important to differentiate the normal and storm profiles of the region and

their influence on beach width and storm protection.

Sediment property is also important for determining the compatibility of

nourishment material. There is no central data inventory in the State of

Florida on beach sand property. Sand sampling and analysis should be an

integral part of the nourishment project. U. S. Corps of Engineers,

Jacksonville District does maintain records of offshore core samples, which

are useful for preliminary analysis of potential borrowing material.



HYDROGRAPHIC SURVEY

Detailed hydrographic survey information is required for the following

purposes:

a. To calculate the required quantity of beach fill.

b. To serve as baseline for the future monitoring and performance
analysis.

c. To use as input for littoral drift and shoreline change computations.

A number of essential points should be observed, whenever possible:










a. The survey should tie in with the DNR monuments and the state's plan
coordinates.

b. The survey should cover from the dune line (or hard structure) to the
closure depth, if possible.

c. MHW line should be noted in the survey.

d. The survey should cover both summer and winter seasons and/or at the
same season that the DNR survey information in the past is available.

e. Based upon the analysis of historical shoreline and volumetric
changes and the accompanying sensitivity analysis as illustrated in
the Section "Historical Shoreline Information" areas requiring
special attention should be noted. The requirement of survey
accuracy and error tolerance should also be established to insure
useful survey results.



LITTORAL DRIFT ENVIRONMENT

To estimate the rate of littoral drift in the absence of actual field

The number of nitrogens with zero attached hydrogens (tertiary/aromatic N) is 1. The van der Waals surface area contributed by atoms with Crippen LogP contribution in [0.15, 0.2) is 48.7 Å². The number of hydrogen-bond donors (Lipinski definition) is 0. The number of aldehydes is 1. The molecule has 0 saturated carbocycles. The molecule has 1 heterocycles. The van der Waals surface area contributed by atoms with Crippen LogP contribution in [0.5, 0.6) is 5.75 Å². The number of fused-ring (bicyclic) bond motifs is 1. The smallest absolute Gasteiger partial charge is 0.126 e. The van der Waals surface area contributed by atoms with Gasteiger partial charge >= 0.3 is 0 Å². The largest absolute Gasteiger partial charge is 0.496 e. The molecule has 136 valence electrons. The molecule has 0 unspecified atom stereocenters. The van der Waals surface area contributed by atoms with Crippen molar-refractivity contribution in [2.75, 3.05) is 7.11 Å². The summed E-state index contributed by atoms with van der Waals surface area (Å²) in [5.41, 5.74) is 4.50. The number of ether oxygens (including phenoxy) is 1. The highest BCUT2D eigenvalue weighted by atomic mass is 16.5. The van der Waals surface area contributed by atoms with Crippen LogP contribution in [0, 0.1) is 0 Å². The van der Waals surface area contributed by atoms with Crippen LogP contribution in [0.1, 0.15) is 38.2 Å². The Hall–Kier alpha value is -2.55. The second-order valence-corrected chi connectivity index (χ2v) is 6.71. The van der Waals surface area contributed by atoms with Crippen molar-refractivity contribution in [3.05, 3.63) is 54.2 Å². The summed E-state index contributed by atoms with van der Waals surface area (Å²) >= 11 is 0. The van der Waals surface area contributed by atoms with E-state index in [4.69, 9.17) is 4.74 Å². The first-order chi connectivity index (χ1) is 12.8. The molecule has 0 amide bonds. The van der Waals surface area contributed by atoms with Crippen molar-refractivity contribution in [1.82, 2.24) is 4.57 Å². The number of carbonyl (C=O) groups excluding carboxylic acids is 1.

measurement, the accepted practice is to relate the longshore sediment

transport rate to the longshore component of "wave energy flux", or



It = k ss (2.5)



where It is the immersed weight transport rate and Pts is the longshore energy

flux factor. Based upon linear wave theory, P2s at the breaker line can be

estimated as:



Y 2
Ps Hb Cgbsin 2(ab- ) (2.6)



where y is the specific weight of sea water; Hb is the breaking wave height;

Cgb is the wave group velocity at the breaking point; ab is wave breaking

angle and B is shoreline normal. Since It and Pts have the dimension

(force/time), a should, in theory, be unity. Various K values have been










suggested. The value recommended by SPM (1984) is 0.39 if wave energy is

based upon significant wave height. Komar and Inman (1970) recommended K =

0.77 using wave energy based upon HRMS value. It is often more practical for

engineering application to express the sediment transport rate in terms of

volumetric transport rate. In this case, the coefficient of proportionality

is no longer dimensionless and we have



Qt(m3/yr) = 1290 (m3-s/N-yr) P^s(N-m/m-s)

(2.7)

Qp(yd3/yr) = 7500 (yd3-s/lb-yr) Pps(ft-lb/ft-s)



using Hs as basis for energy computation.

The value of K suggested above is suitable for straight shoreline of

normal sandy beach. The actual value of K for a specific shoreline is

influenced by the material, foreshore geometry, man-made structures and